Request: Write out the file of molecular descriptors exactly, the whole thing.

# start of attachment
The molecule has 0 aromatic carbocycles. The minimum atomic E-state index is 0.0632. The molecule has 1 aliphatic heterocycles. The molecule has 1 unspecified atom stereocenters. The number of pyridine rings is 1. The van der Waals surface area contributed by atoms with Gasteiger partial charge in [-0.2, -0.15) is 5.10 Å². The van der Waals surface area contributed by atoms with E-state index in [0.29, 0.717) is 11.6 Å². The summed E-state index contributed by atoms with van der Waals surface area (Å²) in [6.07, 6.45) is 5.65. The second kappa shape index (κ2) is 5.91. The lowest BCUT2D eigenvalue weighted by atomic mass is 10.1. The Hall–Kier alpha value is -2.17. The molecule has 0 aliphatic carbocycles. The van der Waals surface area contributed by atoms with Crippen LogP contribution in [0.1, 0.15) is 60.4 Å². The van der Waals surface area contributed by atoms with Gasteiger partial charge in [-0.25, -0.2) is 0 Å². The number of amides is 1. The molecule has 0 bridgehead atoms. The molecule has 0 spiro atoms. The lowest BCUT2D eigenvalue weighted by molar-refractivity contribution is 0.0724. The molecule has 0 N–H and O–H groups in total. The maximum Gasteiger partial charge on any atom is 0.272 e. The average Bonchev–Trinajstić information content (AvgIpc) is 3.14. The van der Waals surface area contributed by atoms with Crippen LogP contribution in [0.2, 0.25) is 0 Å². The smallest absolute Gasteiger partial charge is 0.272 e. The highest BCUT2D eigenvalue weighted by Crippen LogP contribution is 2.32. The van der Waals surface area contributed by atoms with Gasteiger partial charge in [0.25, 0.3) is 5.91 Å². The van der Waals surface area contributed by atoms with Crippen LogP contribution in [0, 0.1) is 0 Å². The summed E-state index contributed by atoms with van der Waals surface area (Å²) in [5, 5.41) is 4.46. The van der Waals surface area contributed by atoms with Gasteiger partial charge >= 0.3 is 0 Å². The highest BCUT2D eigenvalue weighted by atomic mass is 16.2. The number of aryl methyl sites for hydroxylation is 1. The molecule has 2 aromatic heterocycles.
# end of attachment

The molecule has 0 aromatic carbocycles. The minimum atomic E-state index is 0.0632. The molecule has 1 aliphatic heterocycles. The molecule has 1 unspecified atom stereocenters. The number of pyridine rings is 1. The van der Waals surface area contributed by atoms with Gasteiger partial charge in [-0.2, -0.15) is 5.10 Å². The van der Waals surface area contributed by atoms with E-state index in [0.29, 0.717) is 11.6 Å². The summed E-state index contributed by atoms with van der Waals surface area (Å²) in [6.07, 6.45) is 5.65. The second kappa shape index (κ2) is 5.91. The lowest BCUT2D eigenvalue weighted by atomic mass is 10.1. The Hall–Kier alpha value is -2.17. The molecule has 0 aliphatic carbocycles. The van der Waals surface area contributed by atoms with Crippen LogP contribution in [0.1, 0.15) is 60.4 Å². The van der Waals surface area contributed by atoms with Gasteiger partial charge in [-0.25, -0.2) is 0 Å². The number of amides is 1. The molecule has 0 bridgehead atoms. The molecule has 0 spiro atoms. The lowest BCUT2D eigenvalue weighted by molar-refractivity contribution is 0.0724. The molecule has 0 N–H and O–H groups in total. The maximum Gasteiger partial charge on any atom is 0.272 e. The average Bonchev–Trinajstić information content (AvgIpc) is 3.14. The van der Waals surface area contributed by atoms with Crippen LogP contribution in [0.2, 0.25) is 0 Å². The smallest absolute Gasteiger partial charge is 0.272 e. The highest BCUT2D eigenvalue weighted by Crippen LogP contribution is 2.32. The van der Waals surface area contributed by atoms with Gasteiger partial charge in [0.25, 0.3) is 5.91 Å². The van der Waals surface area contributed by atoms with Crippen LogP contribution in [0, 0.1) is 0 Å². The summed E-state index contributed by atoms with van der Waals surface area (Å²) in [5, 5.41) is 4.46. The van der Waals surface area contributed by atoms with Gasteiger partial charge >= 0.3 is 0 Å². The highest BCUT2D eigenvalue weighted by atomic mass is 16.2. The number of aryl methyl sites for hydroxylation is 1. The molecule has 2 aromatic heterocycles.